Breaking down new COVID-19 orders in Los Angeles and California

As cases and hospitalizations rise statewide, new orders are taking effect this week.

Downtown Los Angeles (Photo by Olenka Kotyk on Unsplash)

This article has been updated to reflect recent changes made to regulations.

New COVID-19 regulations were issued this week on both a statewide and local level.

Gov. Gavin Newsom issued the Regional Stay At Home Order on Dec. 3. It will go into effect on a region-by-region basis in any region with less than 15% ICU actual capacity within 48 hours for at least three weeks and will then be re-evaluated on a weekly basis.

Mayor of Los Angeles Eric Garcetti also instituted a targeted safer at home order on Dec. 2. Similar to the stay-at-home order enacted at the beginning of the pandemic, residents of the city of Los Angeles are required to stay indoors unless leaving for essential purposes.

These new orders come right as Los Angeles County faced record-breaking numbers of cases and hospitalizations due to COVID-19 over the past two weeks. The county reported a record 7,593 new cases and 2,316 hospitalizations on Dec. 1. By Dec. 3, those numbers rose to another record high of 7,854 new cases and 2,572 hospitalizations.

The city order seemingly mirrors the restrictions imposed by Los Angeles County on Nov. 30.

Alex Comisar, a spokesman for Eric Garcetti told the Los Angeles Times that, “the city and county orders are the same.”

The L.A. County order, announced on Nov. 17, greatly reduced occupancy in most businesses and banned all non-political or non-religious gatherings.

But the language in the new order from the city could potentially lead to some confusion. To better understand what is expected of Los Angeles residents, Annenberg Media has compiled the list of exceptional activities and businesses into three categories: Open with the implementation of the Los Angeles County Department of Public Health Reopening Protocol; open with specific stipulations; and prohibited.

Prohibited businesses and activities:

  • All public and private gatherings of any number with people outside of a household.
  • All travel, including, without limitation, travel on foot, bicycle, scooter, motorcycle, automobile, or public transit unless used for essential business and purposes.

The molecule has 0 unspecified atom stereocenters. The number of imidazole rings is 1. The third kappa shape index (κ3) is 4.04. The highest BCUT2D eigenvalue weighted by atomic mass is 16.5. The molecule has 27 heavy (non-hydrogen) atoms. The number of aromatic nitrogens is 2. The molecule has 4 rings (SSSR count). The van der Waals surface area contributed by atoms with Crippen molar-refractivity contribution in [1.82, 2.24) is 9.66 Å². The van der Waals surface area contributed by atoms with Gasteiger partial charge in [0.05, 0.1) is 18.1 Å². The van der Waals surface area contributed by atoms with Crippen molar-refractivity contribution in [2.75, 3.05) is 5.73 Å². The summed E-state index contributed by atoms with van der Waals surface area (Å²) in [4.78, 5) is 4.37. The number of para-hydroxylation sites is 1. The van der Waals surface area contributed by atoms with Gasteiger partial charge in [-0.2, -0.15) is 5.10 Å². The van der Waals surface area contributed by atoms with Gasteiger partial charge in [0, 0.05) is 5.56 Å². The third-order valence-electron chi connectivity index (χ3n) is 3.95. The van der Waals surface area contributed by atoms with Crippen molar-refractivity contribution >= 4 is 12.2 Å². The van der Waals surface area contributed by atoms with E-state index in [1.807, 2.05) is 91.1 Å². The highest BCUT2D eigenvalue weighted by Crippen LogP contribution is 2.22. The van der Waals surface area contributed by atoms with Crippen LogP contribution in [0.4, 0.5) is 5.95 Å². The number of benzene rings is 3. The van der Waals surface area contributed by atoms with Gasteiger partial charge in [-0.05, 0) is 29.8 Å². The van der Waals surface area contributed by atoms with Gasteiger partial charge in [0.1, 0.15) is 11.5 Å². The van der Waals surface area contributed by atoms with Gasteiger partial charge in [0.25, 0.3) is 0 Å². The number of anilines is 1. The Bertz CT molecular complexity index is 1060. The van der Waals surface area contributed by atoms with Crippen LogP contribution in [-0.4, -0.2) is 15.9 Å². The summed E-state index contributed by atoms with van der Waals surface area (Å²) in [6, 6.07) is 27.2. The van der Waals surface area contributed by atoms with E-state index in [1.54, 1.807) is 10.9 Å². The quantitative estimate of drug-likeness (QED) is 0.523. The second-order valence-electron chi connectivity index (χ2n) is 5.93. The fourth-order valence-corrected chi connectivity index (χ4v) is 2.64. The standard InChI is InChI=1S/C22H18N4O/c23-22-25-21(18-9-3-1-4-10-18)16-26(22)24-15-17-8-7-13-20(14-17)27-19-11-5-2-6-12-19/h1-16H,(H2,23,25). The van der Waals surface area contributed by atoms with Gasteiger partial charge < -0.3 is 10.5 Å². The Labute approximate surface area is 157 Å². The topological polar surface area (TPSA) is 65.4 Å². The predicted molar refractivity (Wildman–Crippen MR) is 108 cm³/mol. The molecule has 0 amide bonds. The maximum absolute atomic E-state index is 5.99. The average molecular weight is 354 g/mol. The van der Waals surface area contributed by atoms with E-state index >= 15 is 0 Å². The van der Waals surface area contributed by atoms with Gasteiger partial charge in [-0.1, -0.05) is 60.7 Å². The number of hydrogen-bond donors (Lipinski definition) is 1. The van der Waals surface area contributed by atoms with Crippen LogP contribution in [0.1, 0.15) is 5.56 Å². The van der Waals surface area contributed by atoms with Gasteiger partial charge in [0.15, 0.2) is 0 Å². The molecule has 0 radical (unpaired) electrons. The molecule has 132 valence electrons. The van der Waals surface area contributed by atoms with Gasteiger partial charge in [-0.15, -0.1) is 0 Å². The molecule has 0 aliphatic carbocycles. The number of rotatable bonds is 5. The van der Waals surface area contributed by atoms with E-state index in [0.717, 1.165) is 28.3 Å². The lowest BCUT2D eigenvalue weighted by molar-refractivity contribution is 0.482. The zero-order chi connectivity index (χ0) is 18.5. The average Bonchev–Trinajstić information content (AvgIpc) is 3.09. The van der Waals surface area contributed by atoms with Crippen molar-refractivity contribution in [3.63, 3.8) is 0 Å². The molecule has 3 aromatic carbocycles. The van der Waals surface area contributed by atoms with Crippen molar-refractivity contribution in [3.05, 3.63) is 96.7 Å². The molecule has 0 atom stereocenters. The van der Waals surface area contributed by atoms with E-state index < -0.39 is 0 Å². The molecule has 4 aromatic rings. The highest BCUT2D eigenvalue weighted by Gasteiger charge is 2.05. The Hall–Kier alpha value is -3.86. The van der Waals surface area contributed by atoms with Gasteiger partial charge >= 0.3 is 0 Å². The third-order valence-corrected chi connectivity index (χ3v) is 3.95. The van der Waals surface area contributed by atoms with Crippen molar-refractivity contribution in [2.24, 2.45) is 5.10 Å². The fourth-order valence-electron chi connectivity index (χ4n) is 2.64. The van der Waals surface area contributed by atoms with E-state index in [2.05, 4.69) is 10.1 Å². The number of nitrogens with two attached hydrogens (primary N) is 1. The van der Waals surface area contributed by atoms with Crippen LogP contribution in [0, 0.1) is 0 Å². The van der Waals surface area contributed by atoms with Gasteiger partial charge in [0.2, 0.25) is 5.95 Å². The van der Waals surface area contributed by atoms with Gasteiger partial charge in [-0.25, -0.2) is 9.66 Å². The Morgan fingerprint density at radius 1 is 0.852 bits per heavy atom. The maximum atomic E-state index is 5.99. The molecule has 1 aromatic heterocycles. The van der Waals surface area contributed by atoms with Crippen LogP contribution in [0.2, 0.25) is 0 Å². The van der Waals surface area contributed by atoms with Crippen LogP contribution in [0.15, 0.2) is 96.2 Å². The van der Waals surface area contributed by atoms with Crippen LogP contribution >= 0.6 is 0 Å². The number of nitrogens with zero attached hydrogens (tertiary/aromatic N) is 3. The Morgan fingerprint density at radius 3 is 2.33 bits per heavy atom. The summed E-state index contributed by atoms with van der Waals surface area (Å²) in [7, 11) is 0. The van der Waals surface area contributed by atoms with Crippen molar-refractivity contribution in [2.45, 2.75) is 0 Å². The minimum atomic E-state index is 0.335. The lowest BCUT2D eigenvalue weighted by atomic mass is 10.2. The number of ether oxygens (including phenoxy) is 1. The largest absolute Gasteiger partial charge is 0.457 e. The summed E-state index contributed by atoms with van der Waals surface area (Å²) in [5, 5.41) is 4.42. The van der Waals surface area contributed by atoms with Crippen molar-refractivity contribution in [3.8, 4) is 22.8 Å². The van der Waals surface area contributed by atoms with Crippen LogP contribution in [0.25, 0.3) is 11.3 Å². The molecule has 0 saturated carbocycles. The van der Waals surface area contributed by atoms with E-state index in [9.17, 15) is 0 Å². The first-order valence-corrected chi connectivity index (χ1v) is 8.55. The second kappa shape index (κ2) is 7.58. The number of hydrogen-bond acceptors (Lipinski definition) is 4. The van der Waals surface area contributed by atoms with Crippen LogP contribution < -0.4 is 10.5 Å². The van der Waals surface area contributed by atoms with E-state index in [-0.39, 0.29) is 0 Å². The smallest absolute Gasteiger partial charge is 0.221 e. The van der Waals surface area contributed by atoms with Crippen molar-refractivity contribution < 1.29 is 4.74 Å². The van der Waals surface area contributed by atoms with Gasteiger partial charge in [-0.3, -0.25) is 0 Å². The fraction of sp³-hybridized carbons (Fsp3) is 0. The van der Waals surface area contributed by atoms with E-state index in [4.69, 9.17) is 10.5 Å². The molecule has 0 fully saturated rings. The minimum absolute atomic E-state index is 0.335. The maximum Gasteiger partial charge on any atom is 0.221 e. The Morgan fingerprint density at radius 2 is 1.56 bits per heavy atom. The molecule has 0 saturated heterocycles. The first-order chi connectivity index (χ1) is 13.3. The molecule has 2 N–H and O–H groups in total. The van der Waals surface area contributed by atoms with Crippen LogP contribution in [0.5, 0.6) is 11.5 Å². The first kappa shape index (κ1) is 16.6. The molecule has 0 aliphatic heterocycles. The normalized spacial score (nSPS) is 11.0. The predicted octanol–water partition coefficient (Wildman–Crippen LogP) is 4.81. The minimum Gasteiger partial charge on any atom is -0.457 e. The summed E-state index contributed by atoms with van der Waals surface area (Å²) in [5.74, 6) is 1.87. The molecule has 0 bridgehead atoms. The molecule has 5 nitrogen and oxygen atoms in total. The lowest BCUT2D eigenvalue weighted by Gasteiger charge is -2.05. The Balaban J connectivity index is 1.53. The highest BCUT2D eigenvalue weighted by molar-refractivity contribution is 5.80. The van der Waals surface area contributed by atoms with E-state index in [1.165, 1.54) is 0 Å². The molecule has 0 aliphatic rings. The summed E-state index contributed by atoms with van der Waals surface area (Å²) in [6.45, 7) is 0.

Open with the implementation of the Los Angeles County Department of Public Health Reopening Protocols:

  • Essential businesses, such as grocery stores, gas stations, pharmacies and medical facilities.
  • Agricultural and horticultural cultivation.
  • Gas stations and automobile services.
  • Journalism and media entities.
  • Banks, credit unions, financial institutions and pawn shops.
  • Hardware and building supply stores, day labor centers, nurseries and horticulture wholesale distributors.
  • Mailing and shipping services.
  • Plumbers, electricians, day laborers, etc.
  • Laundromats.
  • Businesses that supply other essential services with support, services or supplies.
  • Individuals or business shipping products and supplies.
  • Home-based care for seniors, disabled persons, adults or children.
  • Residential facilities and shelters.
  • Hotels, motels, shared rental units, lodging and short-term rentals, RV parks and cabin rental units, and campgrounds.
  • Businesses that manufacture retail goods.
  • City parks and trails.
  • Golf and tennis (Pickleback).
  • Day camps.
  • Music and video production.
  • Outdoor areas of museums, galleries, aquariums and zoos.
  • Businesses renting outdoor equipment.
  • Small water vessel charters.
  • Organizations providing food, shelter and social services.
  • Playgrounds (As of Dec. 9).

Open with specific stipulations:

  • Breweries and wineries are closed for in-person food and beverage services but are allowed to remain open for indoor retail at 30% maximum indoor capacity.
  • Professional sports leagues and teams may continue to train and compete without spectators and with the implementation of the Los Angeles County Department of Public Health Protocol for Professional Sports Leagues and Facilities.